How would a person go about doing an ivtc on something like this?
A 24 fps film undergoes a PAL speedup for a PAL video. Then someone take the PAL video and converts it to NTSC? They don't convert it ***back*** to ntsc, they just like capture it as ntsc while it's playing in a universal player.
So, even though it's NTSC it still has the sped up audio and a 4% shorter film length. And I assume it has a pulldown.
How do you take it back to it's original film elements?
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Well, I've used Avisynth with the help of you and others on this board. I'm always up to a challenge when I have the time. But this is just idle curiosity on my part.
I have access to the Hong Kong laserdisc of Song of the South and from what I have read, this is what was done to create the laserdisc.
It's poor video either way, but I'm real curious as to whether it can be taken back to the original film footage.
I'll try to get 10 seconds of footage from it up in the next couple of days. This would be full frame AVI from the laserdisc.
Would it be best to have animation or live action?
Last edited by StrobeLightEpileptic; 28th Oct 2013 at 06:19.
Live action. Cartoons often repeat frames to save the animators time and money. A "mixed" scene in this instance may be alright.
Hong Kong laserdiscs were in NTSC format only. So I would be very surprised if they used a PAL source for this as the Japanese laserdisc is most certainly from a proper film source. I have a copy. I have never seen the Hong Kong LD so I can't offer a definitive comment on it, but it would be rather unusual for it to be sourced from PAL video as Disney just isn't that slipshod. I can tell you that you have never lived until you've heard Uncle Remus speak Japanese (the Japanese LD has English and Japanese audio tracks - it also has hardcoded Japanese subs for the songs). Hearing Uncle Remus in Cantonese might be equally interesting.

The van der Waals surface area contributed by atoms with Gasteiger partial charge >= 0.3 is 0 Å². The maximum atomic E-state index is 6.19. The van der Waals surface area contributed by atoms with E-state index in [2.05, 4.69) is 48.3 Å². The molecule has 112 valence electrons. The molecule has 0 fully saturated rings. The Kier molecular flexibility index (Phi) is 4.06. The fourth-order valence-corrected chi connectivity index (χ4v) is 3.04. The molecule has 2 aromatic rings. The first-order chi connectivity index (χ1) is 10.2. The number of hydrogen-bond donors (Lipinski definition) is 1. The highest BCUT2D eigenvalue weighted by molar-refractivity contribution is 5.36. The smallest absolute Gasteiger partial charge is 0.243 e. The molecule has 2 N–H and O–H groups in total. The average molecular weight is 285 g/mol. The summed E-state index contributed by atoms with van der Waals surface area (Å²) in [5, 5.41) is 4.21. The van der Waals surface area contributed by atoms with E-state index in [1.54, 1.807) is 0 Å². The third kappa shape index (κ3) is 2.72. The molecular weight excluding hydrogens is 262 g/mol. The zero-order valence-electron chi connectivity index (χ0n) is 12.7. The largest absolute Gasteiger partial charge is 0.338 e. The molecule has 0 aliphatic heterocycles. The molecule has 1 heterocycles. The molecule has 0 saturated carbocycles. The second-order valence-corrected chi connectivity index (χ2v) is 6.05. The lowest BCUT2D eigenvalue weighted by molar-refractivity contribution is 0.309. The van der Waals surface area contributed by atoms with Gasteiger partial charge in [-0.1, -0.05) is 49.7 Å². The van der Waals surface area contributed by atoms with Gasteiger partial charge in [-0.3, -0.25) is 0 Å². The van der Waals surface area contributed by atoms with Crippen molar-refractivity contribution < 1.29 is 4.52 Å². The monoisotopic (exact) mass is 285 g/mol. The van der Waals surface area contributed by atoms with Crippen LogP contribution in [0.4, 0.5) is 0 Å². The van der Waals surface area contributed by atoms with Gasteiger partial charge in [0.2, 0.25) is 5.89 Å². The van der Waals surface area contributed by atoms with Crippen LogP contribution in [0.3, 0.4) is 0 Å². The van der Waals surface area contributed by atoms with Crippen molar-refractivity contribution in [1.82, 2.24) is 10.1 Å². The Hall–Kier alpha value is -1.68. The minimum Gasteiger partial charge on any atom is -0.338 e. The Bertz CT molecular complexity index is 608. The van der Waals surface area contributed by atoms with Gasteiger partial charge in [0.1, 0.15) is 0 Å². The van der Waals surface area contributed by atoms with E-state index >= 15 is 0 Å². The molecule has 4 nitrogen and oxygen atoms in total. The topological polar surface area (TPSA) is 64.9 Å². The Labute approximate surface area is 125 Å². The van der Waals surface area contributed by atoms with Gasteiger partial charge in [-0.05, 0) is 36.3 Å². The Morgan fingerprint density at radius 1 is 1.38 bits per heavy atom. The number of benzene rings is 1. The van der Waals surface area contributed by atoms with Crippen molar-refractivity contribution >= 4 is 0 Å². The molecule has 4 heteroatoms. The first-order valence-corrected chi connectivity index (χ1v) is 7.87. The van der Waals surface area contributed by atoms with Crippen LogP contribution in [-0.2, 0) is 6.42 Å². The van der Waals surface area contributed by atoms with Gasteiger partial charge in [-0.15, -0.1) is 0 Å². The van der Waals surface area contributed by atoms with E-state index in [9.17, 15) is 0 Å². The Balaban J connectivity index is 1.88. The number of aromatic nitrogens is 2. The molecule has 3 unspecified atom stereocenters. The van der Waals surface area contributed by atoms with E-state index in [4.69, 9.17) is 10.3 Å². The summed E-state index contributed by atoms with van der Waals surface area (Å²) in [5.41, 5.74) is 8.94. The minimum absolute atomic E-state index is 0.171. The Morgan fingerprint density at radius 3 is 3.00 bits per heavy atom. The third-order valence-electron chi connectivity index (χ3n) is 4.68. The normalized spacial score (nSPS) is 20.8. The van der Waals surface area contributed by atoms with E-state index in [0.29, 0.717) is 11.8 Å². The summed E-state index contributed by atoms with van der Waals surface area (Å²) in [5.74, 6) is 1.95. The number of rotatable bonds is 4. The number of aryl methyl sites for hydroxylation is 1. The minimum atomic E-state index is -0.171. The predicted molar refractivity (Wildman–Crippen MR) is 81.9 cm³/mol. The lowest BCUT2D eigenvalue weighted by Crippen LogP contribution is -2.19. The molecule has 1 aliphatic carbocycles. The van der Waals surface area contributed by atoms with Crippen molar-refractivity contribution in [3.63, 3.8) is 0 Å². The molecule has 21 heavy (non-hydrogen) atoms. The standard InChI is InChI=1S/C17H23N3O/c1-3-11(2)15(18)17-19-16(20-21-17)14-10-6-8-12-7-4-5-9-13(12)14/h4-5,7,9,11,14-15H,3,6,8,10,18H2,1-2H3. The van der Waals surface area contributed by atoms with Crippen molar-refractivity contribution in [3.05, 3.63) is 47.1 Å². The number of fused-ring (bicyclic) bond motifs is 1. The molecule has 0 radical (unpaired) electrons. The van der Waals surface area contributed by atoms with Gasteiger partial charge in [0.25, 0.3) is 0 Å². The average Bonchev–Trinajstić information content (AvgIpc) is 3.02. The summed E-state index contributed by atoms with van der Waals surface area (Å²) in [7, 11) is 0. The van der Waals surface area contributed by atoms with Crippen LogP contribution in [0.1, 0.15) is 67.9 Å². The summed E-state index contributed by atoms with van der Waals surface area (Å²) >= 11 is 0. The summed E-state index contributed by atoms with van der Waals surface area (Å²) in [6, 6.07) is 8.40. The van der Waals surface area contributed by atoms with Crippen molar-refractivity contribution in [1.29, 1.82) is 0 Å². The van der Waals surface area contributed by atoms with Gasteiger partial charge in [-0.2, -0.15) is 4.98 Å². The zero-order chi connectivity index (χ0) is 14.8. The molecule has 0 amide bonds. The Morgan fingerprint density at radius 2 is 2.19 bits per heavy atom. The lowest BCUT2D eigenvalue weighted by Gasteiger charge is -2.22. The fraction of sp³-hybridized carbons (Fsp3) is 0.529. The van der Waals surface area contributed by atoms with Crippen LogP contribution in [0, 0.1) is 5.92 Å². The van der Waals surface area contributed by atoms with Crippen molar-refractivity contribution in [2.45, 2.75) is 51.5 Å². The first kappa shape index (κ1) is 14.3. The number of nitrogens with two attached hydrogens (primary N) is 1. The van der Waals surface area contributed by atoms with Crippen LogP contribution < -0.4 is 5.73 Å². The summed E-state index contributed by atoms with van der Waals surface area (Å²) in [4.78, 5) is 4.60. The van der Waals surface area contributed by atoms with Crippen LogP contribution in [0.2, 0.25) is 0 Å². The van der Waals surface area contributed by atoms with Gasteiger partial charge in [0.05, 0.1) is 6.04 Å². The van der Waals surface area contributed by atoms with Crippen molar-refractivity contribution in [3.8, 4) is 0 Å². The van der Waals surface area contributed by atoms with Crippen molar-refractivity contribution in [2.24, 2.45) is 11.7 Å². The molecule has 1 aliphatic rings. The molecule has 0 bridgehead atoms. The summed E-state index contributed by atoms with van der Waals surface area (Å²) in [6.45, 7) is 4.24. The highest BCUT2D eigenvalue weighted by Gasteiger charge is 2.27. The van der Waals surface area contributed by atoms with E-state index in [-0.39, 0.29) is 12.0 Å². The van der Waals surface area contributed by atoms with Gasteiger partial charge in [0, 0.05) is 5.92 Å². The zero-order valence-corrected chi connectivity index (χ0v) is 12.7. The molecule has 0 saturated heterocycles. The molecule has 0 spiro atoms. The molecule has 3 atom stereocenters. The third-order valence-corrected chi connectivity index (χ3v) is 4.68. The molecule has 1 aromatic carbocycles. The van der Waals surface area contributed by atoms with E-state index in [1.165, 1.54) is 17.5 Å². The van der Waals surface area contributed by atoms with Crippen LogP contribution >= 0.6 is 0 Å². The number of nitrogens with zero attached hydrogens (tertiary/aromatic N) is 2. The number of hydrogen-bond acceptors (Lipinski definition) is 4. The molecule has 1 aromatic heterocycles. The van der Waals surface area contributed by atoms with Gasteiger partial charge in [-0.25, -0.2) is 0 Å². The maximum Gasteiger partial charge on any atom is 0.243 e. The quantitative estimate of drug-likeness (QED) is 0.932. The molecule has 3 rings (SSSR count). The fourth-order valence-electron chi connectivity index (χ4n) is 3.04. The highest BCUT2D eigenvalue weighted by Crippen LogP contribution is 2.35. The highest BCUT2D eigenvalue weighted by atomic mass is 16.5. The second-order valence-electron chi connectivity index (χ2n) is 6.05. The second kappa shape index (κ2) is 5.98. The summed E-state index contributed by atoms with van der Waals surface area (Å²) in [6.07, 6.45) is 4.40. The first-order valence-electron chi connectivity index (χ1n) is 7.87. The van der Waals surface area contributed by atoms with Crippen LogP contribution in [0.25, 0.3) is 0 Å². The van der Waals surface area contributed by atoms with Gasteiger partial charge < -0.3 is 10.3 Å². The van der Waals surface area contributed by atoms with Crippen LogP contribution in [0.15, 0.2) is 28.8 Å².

The film has been released on video in its entirety in various European, Latin American, and Asian countries—in the UK it was released on PAL VHS tape in 1982 and again in 1991, and in Japan (where under Japanese copyright law it is in the public domain) it appeared on NTSC VHS, BETA and laserdisc with subtitles, while a NTSC laserdisc was bootlegged in Hong Kong from the UK PAL videotape. Despite the Hong Kong laserdisc being NTSC, it has a 4% faster running time due to its PAL source, and thus also suffers from "frame ghosting".
You might be wondering, why not just use the HK LD source? Well, the HK LD has its own set of problems. It seems to be an NTSC conversion of a PAL source. Only it was not done in the typical way of using the 3:2 pulldown pattern on a progressive source. Instead, it took a PAL 25 FPS source, and converted it to 29.97 FPS (NTSC) by way of blending. Amazingly, I was able to undo some of the damage thanks to some clever scripting in AviSynth, but I cannot get it perfect. Strangely, the odd field makes a perfect conversion, so if I were making a VCD, I could do a nice one. But the even field is plagued with blending frames. I fixed some of it, but I cannot fix all of it. It's wierd.
Your source is a former member here. Haven't seen him post here in a long time though.
I don't know why he was hellbound on using the HK LD unless he just could not live with the hardcoded subs. The picture on the Japanese one is fine except for that. I've never heard of "bootleg" laserdiscs though and can't imagine that being practical, but again, I have never seen the HK LD in question.
Which is a good reason why one always needs a sample in order to diagnose a problem as a description might not be enough, might be misleading, or might be totally wrong.